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Curious facts about cosmic life and their inhabitants.

As time passed, the region would have cooled down considerably and contracted--thus pulling away from its surroundings and forming fractures akin to the cracks that form in mud as it becomes dry--but on a considerably larger scale.



and here is another

The team of scientists used data gathered by NASA's Gravity Recovery and Interior Laboratory (GRAIL) mission, composed of a duo of twin spacecraft that circled Earth's Moon throughout 2012, each measuring the push and pull of the other as an indicator of lunar gravity.



and finally

"For the smallest craters that we're looking at, we think we're starting to see where the Moon has gone through so much fracturing that it gets to a point where the porosity of the crust just stays at some constant level. You can keep impacting it and you'll hit regions where you'll increase porosity here and decrease it there, but on average it stays constant," Dr. Soderblom continued to explain to the press on September 10, 2015.

More information:

Until 2004, no spacecraft had visited Saturn for more than twenty years. Pioneer 11 had snapped the very first up close and personal images of Saturn when it traveled past it in 1979, Voyager 1 flew past Saturn about a year later, and in August 1981, Voyager 2 had its own fleeting but very productive close encounter. At last, on July 1, 2004, NASA's Cassini spacecraft went into orbit around Saturn, and started taking very revealing photographs of this bewitching planet and its many lovely and bizarre moons.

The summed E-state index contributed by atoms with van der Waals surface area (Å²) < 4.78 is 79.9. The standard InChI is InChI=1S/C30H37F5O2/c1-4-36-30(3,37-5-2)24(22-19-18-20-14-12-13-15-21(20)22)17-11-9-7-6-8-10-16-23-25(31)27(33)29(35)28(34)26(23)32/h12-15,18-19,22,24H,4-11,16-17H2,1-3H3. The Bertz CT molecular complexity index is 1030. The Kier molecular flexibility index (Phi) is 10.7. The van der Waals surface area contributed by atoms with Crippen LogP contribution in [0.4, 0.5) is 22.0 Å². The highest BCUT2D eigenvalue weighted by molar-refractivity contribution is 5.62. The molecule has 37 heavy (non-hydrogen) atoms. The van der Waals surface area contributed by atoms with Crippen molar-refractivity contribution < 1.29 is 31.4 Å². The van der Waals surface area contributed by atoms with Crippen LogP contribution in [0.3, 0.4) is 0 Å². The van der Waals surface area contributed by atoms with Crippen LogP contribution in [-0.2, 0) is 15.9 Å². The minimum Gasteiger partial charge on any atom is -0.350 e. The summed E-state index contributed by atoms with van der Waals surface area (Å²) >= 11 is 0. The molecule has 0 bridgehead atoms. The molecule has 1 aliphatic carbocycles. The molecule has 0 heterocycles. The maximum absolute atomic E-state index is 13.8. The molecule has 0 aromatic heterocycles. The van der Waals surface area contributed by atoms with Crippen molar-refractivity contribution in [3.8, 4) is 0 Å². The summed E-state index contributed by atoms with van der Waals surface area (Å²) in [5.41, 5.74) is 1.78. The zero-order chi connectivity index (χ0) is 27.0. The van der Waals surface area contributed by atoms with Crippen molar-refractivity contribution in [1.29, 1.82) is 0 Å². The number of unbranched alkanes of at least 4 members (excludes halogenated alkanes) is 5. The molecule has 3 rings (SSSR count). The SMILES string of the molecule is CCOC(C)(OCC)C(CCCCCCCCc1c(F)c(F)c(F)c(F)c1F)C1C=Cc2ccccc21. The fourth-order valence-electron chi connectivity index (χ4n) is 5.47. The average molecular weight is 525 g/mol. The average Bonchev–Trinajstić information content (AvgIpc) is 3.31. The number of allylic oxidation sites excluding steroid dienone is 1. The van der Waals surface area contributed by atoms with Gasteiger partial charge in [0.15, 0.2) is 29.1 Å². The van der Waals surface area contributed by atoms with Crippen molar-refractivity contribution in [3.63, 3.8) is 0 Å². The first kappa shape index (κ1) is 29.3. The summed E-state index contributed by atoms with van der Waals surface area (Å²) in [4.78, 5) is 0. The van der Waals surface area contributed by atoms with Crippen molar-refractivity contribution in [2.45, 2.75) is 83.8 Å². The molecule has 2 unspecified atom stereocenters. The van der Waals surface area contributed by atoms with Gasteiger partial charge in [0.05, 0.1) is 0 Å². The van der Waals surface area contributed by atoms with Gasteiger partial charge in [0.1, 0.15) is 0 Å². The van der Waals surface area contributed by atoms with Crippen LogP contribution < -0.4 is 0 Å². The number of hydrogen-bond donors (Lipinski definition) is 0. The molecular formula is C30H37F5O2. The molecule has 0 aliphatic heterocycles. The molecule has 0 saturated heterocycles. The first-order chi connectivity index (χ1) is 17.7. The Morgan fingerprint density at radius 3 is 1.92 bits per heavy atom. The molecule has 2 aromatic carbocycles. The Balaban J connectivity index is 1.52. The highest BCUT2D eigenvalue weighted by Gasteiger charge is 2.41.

The clear indications that Enceladus possesses liquid water, and perhaps life, catapulted the tiny moon into the same mighty league as its sister moons, Europa of Jupiter and Titan of Saturn, as a world that could potentially harbor precious living tidbits.



However, when people ask whether mankind has the capability to go to the Moon again, unfortunately the answer is an absolute no. Even though mankind has much more advanced space technology as compared to 1960's; the current technology is not geared toward moon flight. In fact, even the US has lost the capability of the Saturn rockets due to the fact that production facilities have been dismantled. In time, even the know-how has become obsolete, as people who have worked in the Saturn program have retired or died. Hence, even if the US wanted to go to the moon today, a manned flight would be impossible for at least another decade.